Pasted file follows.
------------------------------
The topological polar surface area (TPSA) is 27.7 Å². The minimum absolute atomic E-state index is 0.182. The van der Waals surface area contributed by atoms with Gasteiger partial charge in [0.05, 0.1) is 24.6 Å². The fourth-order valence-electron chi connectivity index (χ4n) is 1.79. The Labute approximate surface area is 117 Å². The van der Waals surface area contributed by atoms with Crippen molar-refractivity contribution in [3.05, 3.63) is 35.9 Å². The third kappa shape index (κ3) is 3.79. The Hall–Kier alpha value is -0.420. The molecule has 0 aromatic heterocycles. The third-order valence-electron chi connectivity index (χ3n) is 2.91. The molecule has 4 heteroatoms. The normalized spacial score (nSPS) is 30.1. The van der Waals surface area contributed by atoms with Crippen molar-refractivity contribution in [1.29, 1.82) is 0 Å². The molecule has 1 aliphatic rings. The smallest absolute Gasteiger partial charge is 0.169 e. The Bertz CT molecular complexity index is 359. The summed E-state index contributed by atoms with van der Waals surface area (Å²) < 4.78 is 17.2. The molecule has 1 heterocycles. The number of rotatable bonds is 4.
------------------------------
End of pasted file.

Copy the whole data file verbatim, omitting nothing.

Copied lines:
The topological polar surface area (TPSA) is 27.7 Å². The minimum absolute atomic E-state index is 0.182. The van der Waals surface area contributed by atoms with Gasteiger partial charge in [0.05, 0.1) is 24.6 Å². The fourth-order valence-electron chi connectivity index (χ4n) is 1.79. The Labute approximate surface area is 117 Å². The van der Waals surface area contributed by atoms with Crippen molar-refractivity contribution in [3.05, 3.63) is 35.9 Å². The third kappa shape index (κ3) is 3.79. The Hall–Kier alpha value is -0.420. The molecule has 0 aromatic heterocycles. The third-order valence-electron chi connectivity index (χ3n) is 2.91. The molecule has 4 heteroatoms. The normalized spacial score (nSPS) is 30.1. The van der Waals surface area contributed by atoms with Crippen molar-refractivity contribution in [1.29, 1.82) is 0 Å². The molecule has 1 aliphatic rings. The smallest absolute Gasteiger partial charge is 0.169 e. The Bertz CT molecular complexity index is 359. The summed E-state index contributed by atoms with van der Waals surface area (Å²) < 4.78 is 17.2. The molecule has 1 heterocycles. The number of rotatable bonds is 4.